As a software product manager, there is nothing more valuable than having concrete information about the market – customers, competitors, partners – all folks that influence the “external” world outside your office building. No one inside your office is buying your product, but then why do we make a lot of product decisions depending on “I think it should be this …“?
Here is what contributes to your customer “capital”:
1) Number of customer visits you have made to your customer locations to understand their business problems, how they use your products and their unmet needs that are not solved by ANY product (not just your own).
2) If travel budget is tight (like now), the number of phone conversations you have had with customers to understand the above.
3) You are on top of what customers are talking about online – discussion forums (your own or other), blogs etc.
I want to emphasize the word “customer” – one who has bought or is likely to buy your product. I want to specifically exclude analysts or such pundits who will falsely claim that they know the current customer problems and where the market is headed.
When you have earned enough customer “capital” and you are confident about the data you have collected, spend it. Share it with your “internal world” (your office) – educate them, make them aware that you are talking to real people who will buy your product. This will quickly stop future decision making based on “I think it should be this …”?.
What do you think?
If you enjoyed this post, please consider leaving a comment or subscribing to the feed to receive future articles delivered to your feed reader.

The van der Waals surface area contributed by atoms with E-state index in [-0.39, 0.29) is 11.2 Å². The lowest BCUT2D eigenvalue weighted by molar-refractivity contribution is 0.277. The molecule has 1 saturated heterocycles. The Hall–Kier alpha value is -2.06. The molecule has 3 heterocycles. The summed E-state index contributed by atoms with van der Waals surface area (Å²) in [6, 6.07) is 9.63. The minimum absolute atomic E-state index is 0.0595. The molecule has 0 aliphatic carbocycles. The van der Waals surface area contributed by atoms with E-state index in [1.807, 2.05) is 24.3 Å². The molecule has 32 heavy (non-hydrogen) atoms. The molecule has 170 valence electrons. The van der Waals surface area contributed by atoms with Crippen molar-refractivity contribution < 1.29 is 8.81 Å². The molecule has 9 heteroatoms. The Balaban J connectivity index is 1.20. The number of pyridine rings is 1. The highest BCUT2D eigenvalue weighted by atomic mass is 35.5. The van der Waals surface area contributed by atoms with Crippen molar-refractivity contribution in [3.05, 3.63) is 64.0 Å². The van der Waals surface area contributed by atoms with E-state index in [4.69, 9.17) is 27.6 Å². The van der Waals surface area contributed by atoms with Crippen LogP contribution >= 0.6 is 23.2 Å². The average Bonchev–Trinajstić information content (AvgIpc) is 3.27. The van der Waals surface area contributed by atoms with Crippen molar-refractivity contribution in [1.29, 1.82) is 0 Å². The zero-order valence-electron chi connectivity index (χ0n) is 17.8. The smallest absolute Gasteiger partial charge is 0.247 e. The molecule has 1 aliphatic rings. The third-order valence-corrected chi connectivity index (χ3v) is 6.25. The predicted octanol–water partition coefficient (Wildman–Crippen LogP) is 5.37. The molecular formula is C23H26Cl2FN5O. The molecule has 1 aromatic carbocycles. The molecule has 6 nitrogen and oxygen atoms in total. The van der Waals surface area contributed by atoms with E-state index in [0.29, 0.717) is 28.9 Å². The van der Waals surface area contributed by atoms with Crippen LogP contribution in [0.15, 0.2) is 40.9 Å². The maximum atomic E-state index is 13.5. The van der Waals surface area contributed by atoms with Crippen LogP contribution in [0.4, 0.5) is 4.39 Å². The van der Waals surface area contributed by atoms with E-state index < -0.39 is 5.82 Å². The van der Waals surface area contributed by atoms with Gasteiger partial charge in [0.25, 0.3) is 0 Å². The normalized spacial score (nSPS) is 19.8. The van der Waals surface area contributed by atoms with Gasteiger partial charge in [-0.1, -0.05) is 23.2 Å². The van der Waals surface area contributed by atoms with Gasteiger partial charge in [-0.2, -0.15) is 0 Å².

Image: Courtesy of blog.kir.com
4 thoughts on “How much customer “capital” have you earned?”
Awesome Mr.Shenoy! well said 🙂 Nothing like being in a good position to have good customer capital on your side and the beauty lies in the fact that you share it with your team and that installs the CONFIDENCE in them about you being a GOOD PM 🙂
Good points in here Gopal, especially about who the customer is. We could all do with remembering that one
Good post. Often what Product Managers forget is that they are really trying to solve customer problems, not get product evaluations. Talking with customers, going online, etc. are all great ways to collect data on the roots of your customer’s issues.
Product evaluations can be collected separately.
– Dr. Jim Anderson
The Accidental PM Blog
“Learn How Product Managers Can Be Successful And Get The Respect That They Deserve”